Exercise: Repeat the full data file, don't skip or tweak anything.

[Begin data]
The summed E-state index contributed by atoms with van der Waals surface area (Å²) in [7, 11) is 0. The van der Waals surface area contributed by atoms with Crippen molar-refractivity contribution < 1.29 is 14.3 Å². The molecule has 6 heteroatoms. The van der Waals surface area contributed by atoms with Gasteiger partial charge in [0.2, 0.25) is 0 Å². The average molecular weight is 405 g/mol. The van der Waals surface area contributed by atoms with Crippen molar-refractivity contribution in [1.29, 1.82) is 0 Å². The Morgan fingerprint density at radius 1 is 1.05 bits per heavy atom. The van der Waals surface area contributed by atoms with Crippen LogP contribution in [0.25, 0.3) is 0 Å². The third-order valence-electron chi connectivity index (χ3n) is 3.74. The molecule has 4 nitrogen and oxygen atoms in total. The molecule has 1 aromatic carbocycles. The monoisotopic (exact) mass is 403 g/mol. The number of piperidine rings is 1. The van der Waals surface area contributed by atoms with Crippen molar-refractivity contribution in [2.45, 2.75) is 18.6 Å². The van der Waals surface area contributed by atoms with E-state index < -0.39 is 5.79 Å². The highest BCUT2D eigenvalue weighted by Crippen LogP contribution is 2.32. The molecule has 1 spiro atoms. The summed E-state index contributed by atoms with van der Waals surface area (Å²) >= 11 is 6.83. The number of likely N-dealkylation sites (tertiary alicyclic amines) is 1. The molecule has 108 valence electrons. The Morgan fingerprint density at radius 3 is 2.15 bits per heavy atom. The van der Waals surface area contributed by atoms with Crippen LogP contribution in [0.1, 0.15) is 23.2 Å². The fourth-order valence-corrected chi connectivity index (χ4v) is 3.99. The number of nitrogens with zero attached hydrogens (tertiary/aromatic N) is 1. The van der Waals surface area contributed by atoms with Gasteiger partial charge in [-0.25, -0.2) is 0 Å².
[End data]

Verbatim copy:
The summed E-state index contributed by atoms with van der Waals surface area (Å²) in [7, 11) is 0. The van der Waals surface area contributed by atoms with Crippen molar-refractivity contribution < 1.29 is 14.3 Å². The molecule has 6 heteroatoms. The van der Waals surface area contributed by atoms with Gasteiger partial charge in [0.2, 0.25) is 0 Å². The average molecular weight is 405 g/mol. The van der Waals surface area contributed by atoms with Crippen molar-refractivity contribution in [1.29, 1.82) is 0 Å². The Morgan fingerprint density at radius 1 is 1.05 bits per heavy atom. The van der Waals surface area contributed by atoms with Crippen LogP contribution in [0.25, 0.3) is 0 Å². The third-order valence-electron chi connectivity index (χ3n) is 3.74. The molecule has 4 nitrogen and oxygen atoms in total. The molecule has 1 aromatic carbocycles. The monoisotopic (exact) mass is 403 g/mol. The number of piperidine rings is 1. The van der Waals surface area contributed by atoms with Crippen molar-refractivity contribution in [2.45, 2.75) is 18.6 Å². The van der Waals surface area contributed by atoms with E-state index < -0.39 is 5.79 Å². The highest BCUT2D eigenvalue weighted by Crippen LogP contribution is 2.32. The molecule has 1 spiro atoms. The summed E-state index contributed by atoms with van der Waals surface area (Å²) >= 11 is 6.83. The number of likely N-dealkylation sites (tertiary alicyclic amines) is 1. The molecule has 108 valence electrons. The Morgan fingerprint density at radius 3 is 2.15 bits per heavy atom. The van der Waals surface area contributed by atoms with Crippen LogP contribution in [0.1, 0.15) is 23.2 Å². The fourth-order valence-corrected chi connectivity index (χ4v) is 3.99. The number of nitrogens with zero attached hydrogens (tertiary/aromatic N) is 1. The van der Waals surface area contributed by atoms with Gasteiger partial charge in [-0.25, -0.2) is 0 Å².